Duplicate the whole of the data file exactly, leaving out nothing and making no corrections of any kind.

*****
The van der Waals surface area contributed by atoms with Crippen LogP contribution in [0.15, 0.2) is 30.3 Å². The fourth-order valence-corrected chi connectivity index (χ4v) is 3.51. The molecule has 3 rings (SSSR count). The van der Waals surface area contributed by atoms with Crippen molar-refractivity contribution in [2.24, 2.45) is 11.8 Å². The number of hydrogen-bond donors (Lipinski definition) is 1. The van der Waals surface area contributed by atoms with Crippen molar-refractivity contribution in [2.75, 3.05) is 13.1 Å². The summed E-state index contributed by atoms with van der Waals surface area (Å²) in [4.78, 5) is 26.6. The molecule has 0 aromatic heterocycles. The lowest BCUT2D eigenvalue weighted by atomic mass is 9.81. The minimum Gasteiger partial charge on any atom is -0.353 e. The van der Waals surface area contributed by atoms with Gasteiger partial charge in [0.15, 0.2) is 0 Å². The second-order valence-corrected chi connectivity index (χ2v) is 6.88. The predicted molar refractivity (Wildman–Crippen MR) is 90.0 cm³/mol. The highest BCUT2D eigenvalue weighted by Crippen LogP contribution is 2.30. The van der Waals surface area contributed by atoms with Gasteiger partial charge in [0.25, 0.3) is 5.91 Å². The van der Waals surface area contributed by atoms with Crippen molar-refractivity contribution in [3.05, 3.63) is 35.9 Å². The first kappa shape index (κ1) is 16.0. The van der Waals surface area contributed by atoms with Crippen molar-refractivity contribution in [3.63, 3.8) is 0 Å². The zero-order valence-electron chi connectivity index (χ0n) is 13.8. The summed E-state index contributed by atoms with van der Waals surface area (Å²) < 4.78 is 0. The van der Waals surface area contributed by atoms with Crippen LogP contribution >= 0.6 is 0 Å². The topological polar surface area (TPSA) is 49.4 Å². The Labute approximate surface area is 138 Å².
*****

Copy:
The van der Waals surface area contributed by atoms with Crippen LogP contribution in [0.15, 0.2) is 30.3 Å². The fourth-order valence-corrected chi connectivity index (χ4v) is 3.51. The molecule has 3 rings (SSSR count). The van der Waals surface area contributed by atoms with Crippen molar-refractivity contribution in [2.24, 2.45) is 11.8 Å². The number of hydrogen-bond donors (Lipinski definition) is 1. The van der Waals surface area contributed by atoms with Crippen molar-refractivity contribution in [2.75, 3.05) is 13.1 Å². The summed E-state index contributed by atoms with van der Waals surface area (Å²) in [4.78, 5) is 26.6. The molecule has 0 aromatic heterocycles. The lowest BCUT2D eigenvalue weighted by atomic mass is 9.81. The minimum Gasteiger partial charge on any atom is -0.353 e. The van der Waals surface area contributed by atoms with Gasteiger partial charge in [0.15, 0.2) is 0 Å². The second-order valence-corrected chi connectivity index (χ2v) is 6.88. The predicted molar refractivity (Wildman–Crippen MR) is 90.0 cm³/mol. The highest BCUT2D eigenvalue weighted by Crippen LogP contribution is 2.30. The van der Waals surface area contributed by atoms with Gasteiger partial charge in [0.25, 0.3) is 5.91 Å². The van der Waals surface area contributed by atoms with Crippen molar-refractivity contribution in [3.05, 3.63) is 35.9 Å². The first kappa shape index (κ1) is 16.0. The van der Waals surface area contributed by atoms with Crippen molar-refractivity contribution in [3.63, 3.8) is 0 Å². The zero-order valence-electron chi connectivity index (χ0n) is 13.8. The summed E-state index contributed by atoms with van der Waals surface area (Å²) < 4.78 is 0. The van der Waals surface area contributed by atoms with Crippen LogP contribution >= 0.6 is 0 Å². The topological polar surface area (TPSA) is 49.4 Å². The Labute approximate surface area is 138 Å².